Archive for March, 2010

Official Spotify Updates – JSON version

Thursday, March 11th, 2010

For months now Spotify have stopped doing the Google Spreadsheets to let people know what has recently been added to the service. What’s worse, decease it caused a lot of problems for fan-made services like spotify.fm and – until I worked around it – Spotibot. This has upset a lot of people.

Well, story a couple of days ago Spotify developer Rasmus produced a site “Latest Releases on Spotify” which takes a good guess of what’s new based on Spotify’s metadata API. I assumed it was a hack, one health but the latest blog post suggests it’s now the official solution.

Like a top fella he open-sourced his script, so in the hopes of helping to re-ignite the third-party developer scene I’ve made some minor changes to output the exact same list in JSON format. Get the feed here:

http://spotify.andysmith.co.uk/updates/latest_v1.json

If you’re unfamiliar with JSON it’s pretty straightforward. If you’re a PHP developer just read that URL into a string using file_get_contents() then run json_decode() on it.

Although I’ve produced the service, I’ve yet to consume it. Please let me know if there are problems or improvements I can make. Note the version number – if I make a big change I will update that number but keep the old ones running. That way any apps you make will still work.

Drop me a comment below if you find a use for it!

Why not *not* use WordPress?

Wednesday, March 10th, 2010

Let’s face it, advice my old blog didn’t take off. You probably never saw it.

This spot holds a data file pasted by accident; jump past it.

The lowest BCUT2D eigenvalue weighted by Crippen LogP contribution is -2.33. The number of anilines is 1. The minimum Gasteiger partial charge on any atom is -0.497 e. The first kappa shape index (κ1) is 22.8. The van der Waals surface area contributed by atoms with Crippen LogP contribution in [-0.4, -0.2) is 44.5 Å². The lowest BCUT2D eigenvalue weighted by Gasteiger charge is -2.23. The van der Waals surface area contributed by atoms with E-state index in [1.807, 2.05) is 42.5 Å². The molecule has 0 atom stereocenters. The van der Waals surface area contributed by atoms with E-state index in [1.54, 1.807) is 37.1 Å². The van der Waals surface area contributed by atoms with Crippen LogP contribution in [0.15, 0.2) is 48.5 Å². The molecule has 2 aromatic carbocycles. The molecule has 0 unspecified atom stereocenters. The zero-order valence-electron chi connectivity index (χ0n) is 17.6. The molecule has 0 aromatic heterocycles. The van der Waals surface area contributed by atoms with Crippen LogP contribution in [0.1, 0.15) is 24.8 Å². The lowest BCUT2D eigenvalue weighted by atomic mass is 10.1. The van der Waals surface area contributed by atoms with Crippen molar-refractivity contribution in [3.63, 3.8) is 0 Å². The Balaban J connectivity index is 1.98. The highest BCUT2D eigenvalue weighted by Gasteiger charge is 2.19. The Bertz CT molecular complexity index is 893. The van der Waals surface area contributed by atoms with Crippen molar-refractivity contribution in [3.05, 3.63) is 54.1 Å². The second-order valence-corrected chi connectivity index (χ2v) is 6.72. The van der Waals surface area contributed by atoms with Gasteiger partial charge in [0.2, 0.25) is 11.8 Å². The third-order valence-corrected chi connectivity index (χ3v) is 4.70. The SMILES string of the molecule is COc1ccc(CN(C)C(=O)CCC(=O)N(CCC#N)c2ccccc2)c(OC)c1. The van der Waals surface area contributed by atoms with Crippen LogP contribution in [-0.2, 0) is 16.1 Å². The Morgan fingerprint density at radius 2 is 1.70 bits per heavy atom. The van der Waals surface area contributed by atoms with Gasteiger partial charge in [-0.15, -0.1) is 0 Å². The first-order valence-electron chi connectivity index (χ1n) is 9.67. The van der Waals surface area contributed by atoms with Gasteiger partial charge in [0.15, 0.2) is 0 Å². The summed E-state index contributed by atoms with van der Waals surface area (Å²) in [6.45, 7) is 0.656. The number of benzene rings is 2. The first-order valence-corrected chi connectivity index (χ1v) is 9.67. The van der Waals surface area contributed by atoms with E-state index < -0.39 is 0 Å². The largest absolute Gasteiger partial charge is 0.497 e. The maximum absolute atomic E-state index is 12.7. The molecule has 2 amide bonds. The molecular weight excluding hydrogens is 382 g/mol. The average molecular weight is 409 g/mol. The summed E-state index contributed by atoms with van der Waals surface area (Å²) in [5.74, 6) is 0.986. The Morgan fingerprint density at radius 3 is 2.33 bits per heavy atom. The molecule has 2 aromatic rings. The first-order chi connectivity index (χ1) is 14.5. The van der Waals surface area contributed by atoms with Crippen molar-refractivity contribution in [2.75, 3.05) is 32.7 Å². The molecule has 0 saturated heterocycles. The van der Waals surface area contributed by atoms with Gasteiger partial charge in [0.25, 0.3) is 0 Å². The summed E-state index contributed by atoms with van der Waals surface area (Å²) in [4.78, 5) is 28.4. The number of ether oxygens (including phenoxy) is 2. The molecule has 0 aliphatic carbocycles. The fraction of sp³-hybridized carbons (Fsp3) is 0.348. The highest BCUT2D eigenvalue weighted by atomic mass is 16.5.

Those who did may remember my second entry, entitled “Why not use WordPress?” (posted 2nd November 2008). Here’s a snippet:

I’m a web developer. I do this not only as a profession but also as an interest. As such I invent. In a weekend I could throw together something pretty spiffy using a php templating engine and a javascript framework, but I’d far rather get my hands dirty and see what happens when left to my own devices.

So what did happen? I blogged pretty regularly for the first 2 months, then faltered, then stopped. In that time, I made one experimental and two practical alterations to my underlying blog code. None of those did anything useful like index it or make updating any more elegant than writing a post in notepad and uploading the .txt file.

My main conclusion from this was simple: I’m just not interested in creating a blogging system. They exist and – looking around my screen as I type this – are pretty damn good. They do everything I need. I might be able to do it better, but I’m just not that kind of developer.

Sure, if I put my mind to it I could read dozens of books on practical design patterns and reinvent the best goddamn extensible blogging framework the world has ever seen. I don’t doubt that some people are probably doing that as we speak. But that in itself just doesn’t float my boat. I read those same books and reference those same blog posts, but my underlying architecture is just that much more satisfying if I’m using it to power something I can’t find anywhere else. That is exactly the reason I – when asked – call myself a “Creative Developer”.

So while I understand those who wish to build better mousetraps, I simply find I’d much rather hunt dragons.

The bottom line: Today I find myself installing WordPress. I had totally forgotten this was the original recommendation, and it only took me 16 months to come to myself. Thanks, Matt!